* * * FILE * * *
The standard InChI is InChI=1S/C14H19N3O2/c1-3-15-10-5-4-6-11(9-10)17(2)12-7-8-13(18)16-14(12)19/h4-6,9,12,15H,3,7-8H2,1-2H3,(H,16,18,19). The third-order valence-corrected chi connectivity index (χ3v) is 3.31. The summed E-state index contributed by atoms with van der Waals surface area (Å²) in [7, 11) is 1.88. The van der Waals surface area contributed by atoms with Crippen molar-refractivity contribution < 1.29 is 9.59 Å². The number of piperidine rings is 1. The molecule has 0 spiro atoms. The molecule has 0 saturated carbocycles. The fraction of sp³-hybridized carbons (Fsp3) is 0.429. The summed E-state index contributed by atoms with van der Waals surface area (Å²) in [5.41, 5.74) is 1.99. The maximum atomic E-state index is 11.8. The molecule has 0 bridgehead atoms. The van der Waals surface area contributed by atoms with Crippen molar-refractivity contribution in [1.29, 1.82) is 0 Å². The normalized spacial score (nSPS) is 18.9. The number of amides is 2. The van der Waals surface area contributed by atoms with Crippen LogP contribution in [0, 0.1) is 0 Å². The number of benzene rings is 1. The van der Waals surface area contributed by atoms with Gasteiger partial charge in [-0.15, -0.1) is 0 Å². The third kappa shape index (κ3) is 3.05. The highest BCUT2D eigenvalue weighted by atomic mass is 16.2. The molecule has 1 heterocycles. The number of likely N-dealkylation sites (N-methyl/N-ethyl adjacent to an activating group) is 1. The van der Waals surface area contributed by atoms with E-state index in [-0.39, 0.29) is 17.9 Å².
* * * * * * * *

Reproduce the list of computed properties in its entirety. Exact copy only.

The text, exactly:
The standard InChI is InChI=1S/C14H19N3O2/c1-3-15-10-5-4-6-11(9-10)17(2)12-7-8-13(18)16-14(12)19/h4-6,9,12,15H,3,7-8H2,1-2H3,(H,16,18,19). The third-order valence-corrected chi connectivity index (χ3v) is 3.31. The summed E-state index contributed by atoms with van der Waals surface area (Å²) in [7, 11) is 1.88. The van der Waals surface area contributed by atoms with Crippen molar-refractivity contribution < 1.29 is 9.59 Å². The number of piperidine rings is 1. The molecule has 0 spiro atoms. The molecule has 0 saturated carbocycles. The fraction of sp³-hybridized carbons (Fsp3) is 0.429. The summed E-state index contributed by atoms with van der Waals surface area (Å²) in [5.41, 5.74) is 1.99. The maximum atomic E-state index is 11.8. The molecule has 0 bridgehead atoms. The van der Waals surface area contributed by atoms with Crippen molar-refractivity contribution in [1.29, 1.82) is 0 Å². The normalized spacial score (nSPS) is 18.9. The number of amides is 2. The van der Waals surface area contributed by atoms with Crippen LogP contribution in [0, 0.1) is 0 Å². The number of benzene rings is 1. The van der Waals surface area contributed by atoms with Gasteiger partial charge in [-0.15, -0.1) is 0 Å². The third kappa shape index (κ3) is 3.05. The highest BCUT2D eigenvalue weighted by atomic mass is 16.2. The molecule has 1 heterocycles. The number of likely N-dealkylation sites (N-methyl/N-ethyl adjacent to an activating group) is 1. The van der Waals surface area contributed by atoms with E-state index in [-0.39, 0.29) is 17.9 Å².